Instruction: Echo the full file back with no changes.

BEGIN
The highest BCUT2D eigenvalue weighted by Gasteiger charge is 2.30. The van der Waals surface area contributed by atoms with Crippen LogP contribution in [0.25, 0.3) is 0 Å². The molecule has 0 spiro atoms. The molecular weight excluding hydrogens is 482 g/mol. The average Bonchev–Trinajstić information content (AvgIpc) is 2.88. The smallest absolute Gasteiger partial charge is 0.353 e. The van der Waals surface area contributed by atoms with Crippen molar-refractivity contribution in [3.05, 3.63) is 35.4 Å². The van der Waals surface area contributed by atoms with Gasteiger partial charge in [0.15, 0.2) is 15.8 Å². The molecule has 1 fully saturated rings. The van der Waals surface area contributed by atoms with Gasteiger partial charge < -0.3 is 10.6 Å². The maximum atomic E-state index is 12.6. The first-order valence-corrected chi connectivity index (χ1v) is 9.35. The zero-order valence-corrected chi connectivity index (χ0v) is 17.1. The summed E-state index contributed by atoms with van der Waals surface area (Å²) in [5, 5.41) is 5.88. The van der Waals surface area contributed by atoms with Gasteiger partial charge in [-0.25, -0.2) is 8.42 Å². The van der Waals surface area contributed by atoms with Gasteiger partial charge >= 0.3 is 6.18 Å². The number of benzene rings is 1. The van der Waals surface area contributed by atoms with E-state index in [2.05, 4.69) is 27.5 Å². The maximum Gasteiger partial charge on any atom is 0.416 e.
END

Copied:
The highest BCUT2D eigenvalue weighted by Gasteiger charge is 2.30. The van der Waals surface area contributed by atoms with Crippen LogP contribution in [0.25, 0.3) is 0 Å². The molecule has 0 spiro atoms. The molecular weight excluding hydrogens is 482 g/mol. The average Bonchev–Trinajstić information content (AvgIpc) is 2.88. The smallest absolute Gasteiger partial charge is 0.353 e. The van der Waals surface area contributed by atoms with Crippen molar-refractivity contribution in [3.05, 3.63) is 35.4 Å². The van der Waals surface area contributed by atoms with Gasteiger partial charge in [0.15, 0.2) is 15.8 Å². The molecule has 1 fully saturated rings. The van der Waals surface area contributed by atoms with Gasteiger partial charge < -0.3 is 10.6 Å². The maximum atomic E-state index is 12.6. The first-order valence-corrected chi connectivity index (χ1v) is 9.35. The zero-order valence-corrected chi connectivity index (χ0v) is 17.1. The summed E-state index contributed by atoms with van der Waals surface area (Å²) in [5, 5.41) is 5.88. The van der Waals surface area contributed by atoms with Gasteiger partial charge in [-0.25, -0.2) is 8.42 Å². The van der Waals surface area contributed by atoms with Gasteiger partial charge >= 0.3 is 6.18 Å². The number of benzene rings is 1. The van der Waals surface area contributed by atoms with E-state index in [2.05, 4.69) is 27.5 Å². The maximum Gasteiger partial charge on any atom is 0.416 e.